- Residents say new owners improving former Grove
- Brief: The Grove changes name, owners
- U of L finance committee passes tuition increase
- Ramsey addresses deferred payment coverage
- U of L audit committee continues with Strothman
- Brief: IT experiences power outage
- Cardinal photographer wins national competition
- U of L announces eight Fulbright winners
- Brief: Chris Jones not indicted in rape case
- Brief: CUAS invited to participate in contract reviews, protest continues
Postsecondary Education council gives chair, vice chair second terms
By Wesley Kerrick–
The Kentucky Council on Postsecondary Education recently re-elected its chair and vice chair, keeping them at the helm of an agency that plays a vital role in U of L’s key decisions.
At its Feb. 8 meeting in Frankfort, the council granted a second term as chair to Pam Miller, a former French and history teacher. Miller also served as the mayor of Lexington, KY for 10 years before being appointed to the council.
Dan Flanagan, a business owner and former faculty member at Campbellsville University, will continue as vice chair.
Miller said in a phone interview that at its next meeting, the council will set a ceiling on tuition for U of L’s 2013-2014 academic year. Typically, she said, universities want to raise tuition; however, U of L will not be allowed to raise tuition any higher than the council’s limit.
“That’s one of the most impactful decisions that we make,” Miller said.
Acquiring enough state funding for universities like U of L is the most pressing concern for the council, Flanagan said in a phone interview with the Cardinal. “It’s been a really, really major struggle for the past several years.”
He also said that the whole council is committed to an effort to increase funding, and that due in large part to the economy, money from the state is hard to come by.
Miller said that with each year, a greater portion of state funding is taken up by corrections, Medicaid and pensions. That makes it increasingly challenging for Kentucky’s universities to get the funding they need. “I’m an advocate of tax reform at the state level,” Miller said.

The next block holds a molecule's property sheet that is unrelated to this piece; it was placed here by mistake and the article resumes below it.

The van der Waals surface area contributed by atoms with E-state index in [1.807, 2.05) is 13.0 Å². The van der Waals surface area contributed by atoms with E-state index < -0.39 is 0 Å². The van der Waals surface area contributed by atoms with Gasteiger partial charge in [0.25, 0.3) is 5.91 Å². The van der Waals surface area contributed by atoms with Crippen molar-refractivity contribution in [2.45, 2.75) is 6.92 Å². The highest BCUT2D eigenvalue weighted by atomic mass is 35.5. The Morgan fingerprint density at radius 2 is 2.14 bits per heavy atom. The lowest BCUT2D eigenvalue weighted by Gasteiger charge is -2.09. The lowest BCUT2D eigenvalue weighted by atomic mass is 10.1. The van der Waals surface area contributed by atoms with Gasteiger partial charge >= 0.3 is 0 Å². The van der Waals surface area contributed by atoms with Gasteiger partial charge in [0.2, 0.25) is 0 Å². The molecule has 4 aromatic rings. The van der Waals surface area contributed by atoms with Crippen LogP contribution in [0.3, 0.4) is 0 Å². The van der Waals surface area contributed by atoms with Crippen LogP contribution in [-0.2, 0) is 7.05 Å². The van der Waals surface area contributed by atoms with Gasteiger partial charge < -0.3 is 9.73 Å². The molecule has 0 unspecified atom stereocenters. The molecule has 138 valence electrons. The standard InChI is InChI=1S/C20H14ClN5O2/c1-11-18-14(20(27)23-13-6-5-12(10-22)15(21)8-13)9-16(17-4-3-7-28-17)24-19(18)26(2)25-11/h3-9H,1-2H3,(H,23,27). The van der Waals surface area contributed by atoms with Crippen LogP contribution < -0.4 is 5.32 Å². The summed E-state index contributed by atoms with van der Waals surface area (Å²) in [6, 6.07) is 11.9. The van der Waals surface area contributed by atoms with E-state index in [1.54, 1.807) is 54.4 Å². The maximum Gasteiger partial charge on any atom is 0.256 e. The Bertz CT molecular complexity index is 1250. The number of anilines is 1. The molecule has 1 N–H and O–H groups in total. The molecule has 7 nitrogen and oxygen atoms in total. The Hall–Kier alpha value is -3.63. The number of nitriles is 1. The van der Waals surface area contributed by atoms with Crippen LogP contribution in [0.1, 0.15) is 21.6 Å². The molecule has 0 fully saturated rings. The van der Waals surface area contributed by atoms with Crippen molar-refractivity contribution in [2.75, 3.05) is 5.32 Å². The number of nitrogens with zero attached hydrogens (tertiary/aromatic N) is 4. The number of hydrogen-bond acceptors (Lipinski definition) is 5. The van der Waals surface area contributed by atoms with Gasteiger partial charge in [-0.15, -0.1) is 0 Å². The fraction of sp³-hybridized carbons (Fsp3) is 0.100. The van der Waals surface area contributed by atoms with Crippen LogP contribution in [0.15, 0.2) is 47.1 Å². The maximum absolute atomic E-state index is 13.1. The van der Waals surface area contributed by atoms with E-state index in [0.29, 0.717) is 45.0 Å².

When the Kentucky legislature created the council in 1997, it charged it with making sure the state meets its education reform goals. The Kentucky Postsecondary Education Improvement Act of 1997 declares that by the year 2020, U of L should become “a premier, nationally-recognized metropolitan research university.”
“It seems to me from the outside looking in,” Flanagan said, “that U of L has certainly stepped up to the plate.” Since 1997, U of L has raised its graduation rate from 28.5 percent to 52.1 percent in 2012, according to a report on its website.
“The University of Louisville is a star in terms of their student success improvement,” Miller said, citing its rising graduation rate. “It’s very impressive, and it’s not easy to do. Making that headway shows real effort.”
Miller’s biography on the council’s website says the Lexington resident became chair in Jan. 2012. “I care a lot about the state of Kentucky and its economy and its progress,” she said, “and I believe that higher education is the key.”
Flanagan, a large-scale farmer and retired pastor, lives in Campbellsville. A graduate of U of L’s Kent School of Social Work, he has held various positions in state government and at Campbellsville University. He was elected vice chair in Jan. 2012. Flanagan said he has a “great love and concern” for postsecondary education in Kentucky.
The council is composed of 15 members. This consists of 13 citizens, one faculty member, and one student, each appointed by the governor. The Commisioner of Education is an ex-officio member.
The committee licenses non-public institutions, approves academic programs, and collects performance data on universities and other institutions of higher education.
Miller was originally appointed to the Council on Postsecondary Education by Governor Steve Beshear in June of 2008, meaning that she has served four terms on council. Flanagan was appointed in 2005, also by Beshear, meaning that he has served eight terms on council.
Photos courtesy of Kentucky Council on Postsecondary Education